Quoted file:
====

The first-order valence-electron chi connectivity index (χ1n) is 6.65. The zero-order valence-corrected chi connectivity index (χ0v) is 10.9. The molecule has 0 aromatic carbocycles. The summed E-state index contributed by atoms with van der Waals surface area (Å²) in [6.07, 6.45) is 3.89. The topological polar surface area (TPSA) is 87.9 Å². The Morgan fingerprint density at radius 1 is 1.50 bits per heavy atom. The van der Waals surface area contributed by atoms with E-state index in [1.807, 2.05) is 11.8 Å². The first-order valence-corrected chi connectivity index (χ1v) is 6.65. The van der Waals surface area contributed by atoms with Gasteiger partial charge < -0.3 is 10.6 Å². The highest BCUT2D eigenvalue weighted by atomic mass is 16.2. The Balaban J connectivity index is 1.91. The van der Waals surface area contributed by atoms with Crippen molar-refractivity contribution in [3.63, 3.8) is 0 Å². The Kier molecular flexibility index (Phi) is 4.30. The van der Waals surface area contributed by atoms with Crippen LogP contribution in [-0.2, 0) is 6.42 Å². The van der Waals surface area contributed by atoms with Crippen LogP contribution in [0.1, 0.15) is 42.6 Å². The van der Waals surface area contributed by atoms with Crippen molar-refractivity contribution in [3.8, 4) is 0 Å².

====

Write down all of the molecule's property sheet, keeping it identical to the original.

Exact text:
The first-order valence-electron chi connectivity index (χ1n) is 6.65. The zero-order valence-corrected chi connectivity index (χ0v) is 10.9. The molecule has 0 aromatic carbocycles. The summed E-state index contributed by atoms with van der Waals surface area (Å²) in [6.07, 6.45) is 3.89. The topological polar surface area (TPSA) is 87.9 Å². The Morgan fingerprint density at radius 1 is 1.50 bits per heavy atom. The van der Waals surface area contributed by atoms with E-state index in [1.807, 2.05) is 11.8 Å². The first-order valence-corrected chi connectivity index (χ1v) is 6.65. The van der Waals surface area contributed by atoms with Gasteiger partial charge < -0.3 is 10.6 Å². The highest BCUT2D eigenvalue weighted by atomic mass is 16.2. The Balaban J connectivity index is 1.91. The van der Waals surface area contributed by atoms with Crippen molar-refractivity contribution in [3.63, 3.8) is 0 Å². The Kier molecular flexibility index (Phi) is 4.30. The van der Waals surface area contributed by atoms with Crippen LogP contribution in [-0.2, 0) is 6.42 Å². The van der Waals surface area contributed by atoms with Crippen LogP contribution in [0.1, 0.15) is 42.6 Å². The van der Waals surface area contributed by atoms with Crippen molar-refractivity contribution in [3.8, 4) is 0 Å².